We know from Spot's reaction to that kick that he can dynamically correct his stability–behavior that's modeled after biological systems. From what Couzin can tell, the robots' collective movement is an organic outgrowth of that self–correction. When the two Spots collide at the 1:25 mark, they're both able to recover quickly from the nudge and continue on their route up the hill. 'But the collision does result in them tending to align with one another (since each pushes against the other),' Couzin wrote in an email. 'That can be an important factor: Simple collisions among individuals can result in collective motion.'

In Couzin's research on locusts, for example, the insects form plagues that move together by just barely avoiding collisions. 'Recently, avoidance has also been shown to allow the humble fruit fly to make effective collective decisions,' he wrote.

It doesn't look like Spot is programmed to work with his twin brothers and sisters–but that doesn't matter if their coordination emerges naturally from the physical rules that govern each individual robot. Clearly, bumping into each other isn't the safest or most efficient way to get your robot army to march in lock step, but it's a good start. And it's relatively easy to imagine several Spots working together in organized ways if the LIDAR sensors fitted on their 'heads' were programmed to create avoidance behaviors–like those locusts–rather than simply reacting to collisions.

Spot's life–like motions are uncanny, but when you add this emergent, collective behavior–which can sometimes be unpredictable–the possibilities get downright scary. Will Spot's group dynamics stop at the point of swarming like locusts? (Ominous.) Will they cluster into self–protecting balls like sardines? (Less so.) Or could they end up as smart and responsive as humans?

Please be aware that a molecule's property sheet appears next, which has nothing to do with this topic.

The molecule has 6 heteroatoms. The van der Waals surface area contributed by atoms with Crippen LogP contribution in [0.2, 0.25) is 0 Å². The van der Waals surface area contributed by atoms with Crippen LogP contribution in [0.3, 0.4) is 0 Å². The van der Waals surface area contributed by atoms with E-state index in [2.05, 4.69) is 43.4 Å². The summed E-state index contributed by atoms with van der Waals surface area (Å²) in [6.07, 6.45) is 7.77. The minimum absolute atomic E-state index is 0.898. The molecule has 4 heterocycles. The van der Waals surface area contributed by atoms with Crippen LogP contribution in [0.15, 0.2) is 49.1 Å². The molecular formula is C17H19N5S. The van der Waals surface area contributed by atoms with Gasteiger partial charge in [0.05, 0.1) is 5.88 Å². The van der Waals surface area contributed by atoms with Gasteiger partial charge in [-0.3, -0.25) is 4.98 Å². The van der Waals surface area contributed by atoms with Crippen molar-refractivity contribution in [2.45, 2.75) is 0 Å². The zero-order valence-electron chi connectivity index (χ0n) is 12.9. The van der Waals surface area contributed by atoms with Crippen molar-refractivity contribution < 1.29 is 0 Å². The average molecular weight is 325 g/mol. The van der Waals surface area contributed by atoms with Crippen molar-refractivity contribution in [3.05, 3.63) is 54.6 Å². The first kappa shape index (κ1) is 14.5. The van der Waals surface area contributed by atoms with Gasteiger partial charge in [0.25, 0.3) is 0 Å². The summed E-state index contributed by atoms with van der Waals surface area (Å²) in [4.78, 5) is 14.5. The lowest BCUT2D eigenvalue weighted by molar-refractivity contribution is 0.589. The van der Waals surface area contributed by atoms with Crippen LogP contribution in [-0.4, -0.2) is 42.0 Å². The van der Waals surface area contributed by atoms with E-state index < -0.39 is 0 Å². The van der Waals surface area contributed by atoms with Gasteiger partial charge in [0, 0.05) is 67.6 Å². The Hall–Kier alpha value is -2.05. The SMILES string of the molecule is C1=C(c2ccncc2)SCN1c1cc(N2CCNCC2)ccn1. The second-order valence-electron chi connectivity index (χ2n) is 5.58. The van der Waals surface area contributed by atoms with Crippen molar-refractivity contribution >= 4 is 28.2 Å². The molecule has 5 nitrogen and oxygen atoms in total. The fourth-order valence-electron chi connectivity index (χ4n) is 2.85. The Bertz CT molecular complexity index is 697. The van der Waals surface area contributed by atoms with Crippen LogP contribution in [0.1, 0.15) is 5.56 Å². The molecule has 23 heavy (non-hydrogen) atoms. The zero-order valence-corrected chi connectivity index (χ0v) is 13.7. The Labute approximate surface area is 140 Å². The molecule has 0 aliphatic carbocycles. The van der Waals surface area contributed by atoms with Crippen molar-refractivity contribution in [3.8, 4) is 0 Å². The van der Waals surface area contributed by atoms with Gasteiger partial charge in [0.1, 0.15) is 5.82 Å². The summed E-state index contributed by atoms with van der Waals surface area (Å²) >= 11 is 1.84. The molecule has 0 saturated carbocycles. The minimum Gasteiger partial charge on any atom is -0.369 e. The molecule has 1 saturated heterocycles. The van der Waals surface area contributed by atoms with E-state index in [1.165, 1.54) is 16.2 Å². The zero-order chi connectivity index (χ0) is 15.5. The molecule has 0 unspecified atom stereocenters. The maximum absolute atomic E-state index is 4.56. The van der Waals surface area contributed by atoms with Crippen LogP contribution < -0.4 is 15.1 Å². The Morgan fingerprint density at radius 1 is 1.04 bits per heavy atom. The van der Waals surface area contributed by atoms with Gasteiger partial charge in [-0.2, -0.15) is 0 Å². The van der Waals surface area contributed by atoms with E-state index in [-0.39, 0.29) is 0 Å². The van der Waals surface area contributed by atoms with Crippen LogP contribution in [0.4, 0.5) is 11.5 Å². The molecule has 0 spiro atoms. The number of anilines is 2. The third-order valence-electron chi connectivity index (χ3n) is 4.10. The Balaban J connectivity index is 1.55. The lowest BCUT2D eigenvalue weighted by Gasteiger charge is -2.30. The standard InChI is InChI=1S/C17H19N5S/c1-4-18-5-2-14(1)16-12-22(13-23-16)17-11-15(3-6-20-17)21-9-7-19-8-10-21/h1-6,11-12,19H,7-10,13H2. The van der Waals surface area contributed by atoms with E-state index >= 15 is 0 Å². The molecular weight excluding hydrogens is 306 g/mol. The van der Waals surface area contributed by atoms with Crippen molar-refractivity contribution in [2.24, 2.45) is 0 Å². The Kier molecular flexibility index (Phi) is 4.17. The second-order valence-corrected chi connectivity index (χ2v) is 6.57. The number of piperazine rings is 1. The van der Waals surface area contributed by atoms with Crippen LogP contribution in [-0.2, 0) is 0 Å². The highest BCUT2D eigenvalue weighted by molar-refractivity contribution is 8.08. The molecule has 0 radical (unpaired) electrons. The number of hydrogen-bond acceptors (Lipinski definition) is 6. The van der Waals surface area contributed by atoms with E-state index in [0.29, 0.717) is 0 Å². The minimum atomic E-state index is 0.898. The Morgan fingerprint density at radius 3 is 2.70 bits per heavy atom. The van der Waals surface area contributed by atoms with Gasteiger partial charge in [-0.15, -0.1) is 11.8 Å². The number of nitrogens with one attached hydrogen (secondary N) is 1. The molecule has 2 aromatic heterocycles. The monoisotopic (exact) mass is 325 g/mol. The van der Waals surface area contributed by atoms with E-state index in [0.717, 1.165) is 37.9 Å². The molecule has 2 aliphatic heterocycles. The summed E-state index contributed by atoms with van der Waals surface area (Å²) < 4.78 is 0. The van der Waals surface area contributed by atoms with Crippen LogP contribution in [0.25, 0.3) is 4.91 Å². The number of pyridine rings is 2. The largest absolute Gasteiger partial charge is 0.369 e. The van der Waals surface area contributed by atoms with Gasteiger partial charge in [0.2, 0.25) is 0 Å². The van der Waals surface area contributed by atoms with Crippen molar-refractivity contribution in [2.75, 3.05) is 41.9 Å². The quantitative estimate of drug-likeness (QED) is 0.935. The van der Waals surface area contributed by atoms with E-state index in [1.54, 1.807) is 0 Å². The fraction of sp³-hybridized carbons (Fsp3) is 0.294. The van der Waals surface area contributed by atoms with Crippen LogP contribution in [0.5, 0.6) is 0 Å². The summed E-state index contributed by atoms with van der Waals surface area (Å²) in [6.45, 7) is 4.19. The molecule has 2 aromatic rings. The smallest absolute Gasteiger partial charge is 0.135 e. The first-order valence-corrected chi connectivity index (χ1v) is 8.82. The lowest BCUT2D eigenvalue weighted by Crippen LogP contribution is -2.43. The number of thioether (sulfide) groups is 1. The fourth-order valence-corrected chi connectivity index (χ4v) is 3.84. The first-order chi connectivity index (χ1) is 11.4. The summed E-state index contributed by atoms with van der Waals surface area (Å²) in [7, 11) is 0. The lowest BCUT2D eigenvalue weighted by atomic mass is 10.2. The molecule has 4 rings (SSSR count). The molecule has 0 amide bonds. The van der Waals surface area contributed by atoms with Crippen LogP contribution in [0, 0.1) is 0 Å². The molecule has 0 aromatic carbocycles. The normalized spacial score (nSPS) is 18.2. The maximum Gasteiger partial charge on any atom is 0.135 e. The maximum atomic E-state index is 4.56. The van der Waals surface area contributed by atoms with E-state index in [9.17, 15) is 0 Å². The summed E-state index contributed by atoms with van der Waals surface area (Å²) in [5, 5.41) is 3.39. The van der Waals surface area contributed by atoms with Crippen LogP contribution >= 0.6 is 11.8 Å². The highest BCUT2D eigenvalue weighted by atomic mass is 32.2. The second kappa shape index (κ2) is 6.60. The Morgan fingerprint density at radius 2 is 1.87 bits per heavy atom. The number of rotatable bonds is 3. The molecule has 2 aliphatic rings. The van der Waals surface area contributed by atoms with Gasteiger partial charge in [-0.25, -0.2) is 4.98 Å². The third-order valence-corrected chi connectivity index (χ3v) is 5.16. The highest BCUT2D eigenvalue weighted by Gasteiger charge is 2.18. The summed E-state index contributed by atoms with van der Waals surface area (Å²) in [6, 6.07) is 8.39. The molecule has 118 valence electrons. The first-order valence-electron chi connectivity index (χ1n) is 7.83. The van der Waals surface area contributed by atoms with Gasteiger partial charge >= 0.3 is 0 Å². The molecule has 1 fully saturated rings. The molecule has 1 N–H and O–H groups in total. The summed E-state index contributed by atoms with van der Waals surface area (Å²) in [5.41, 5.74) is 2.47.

Couzin goes so far as to call this bump–and–grind between Spots One and Two a social interaction. 'No matter how primitive, there's no doubt that these interactions could enhance the decision–making capabilities of such robots when they must make their own, autonomous, decisions in an uncertain world,' he wrote. We'll just have to hope that decision–making involves not trampling us when a pack of Spots starts stampeding like wildebeest."

(Neel V. Patel, 11 February 2015 Wired News)



2015animal locomotionartificial lifeautomataautonomous creature • avoidance behaviour • biological systems • Boston Dynamics • bumping • collective animal behavior • collective behaviour • collective decisions • collective motion • collective movement • collision detection • decision-making capabilitiesdogfruit flyherd • Iain Couzin • LIDARlocomotionmechanical being • nudge • physical rules • quadruped • robot army • robot dog • robot machinesrobotic creaturerobotics • self-correction • social interactionspeculative engineering • Spot (robot) • stabilityswarming • swarming locusts • walkingWired (magazine) • Wired News


Simon Perkins
18 MAY 2014

Gabriel Tarde: The Laws of Imitation


1903adaptation • beliefs and desires • biological conflict • changing environmentCharles Darwin • civic opinion • collective behaviour • creative associations • cultural innovations • diffusion of innovations • environmentally adaptive inventions • evolution of the species • extralogical factors • extralogical social factors • Francis GaltonGabriel Tarde • human innovation • imitation • intermental activity • international political • inventioninventiveness • mass communications • mass society theory • microsociologymorality • opposing ideas • opposing motivations • opposition • paths of imitation • pattern of activity • physical conflict • prestige hierarchy structures • psychological conflict • public opinion research • rational aspects of a culture • rational development • receptivity • social adjustments • social conflict • social consequencessocial interactionsocial invention • social patterns • social psychology • social system • social variables • societal change • sociologytechnical innovation • The Laws of Imitation


Simon Perkins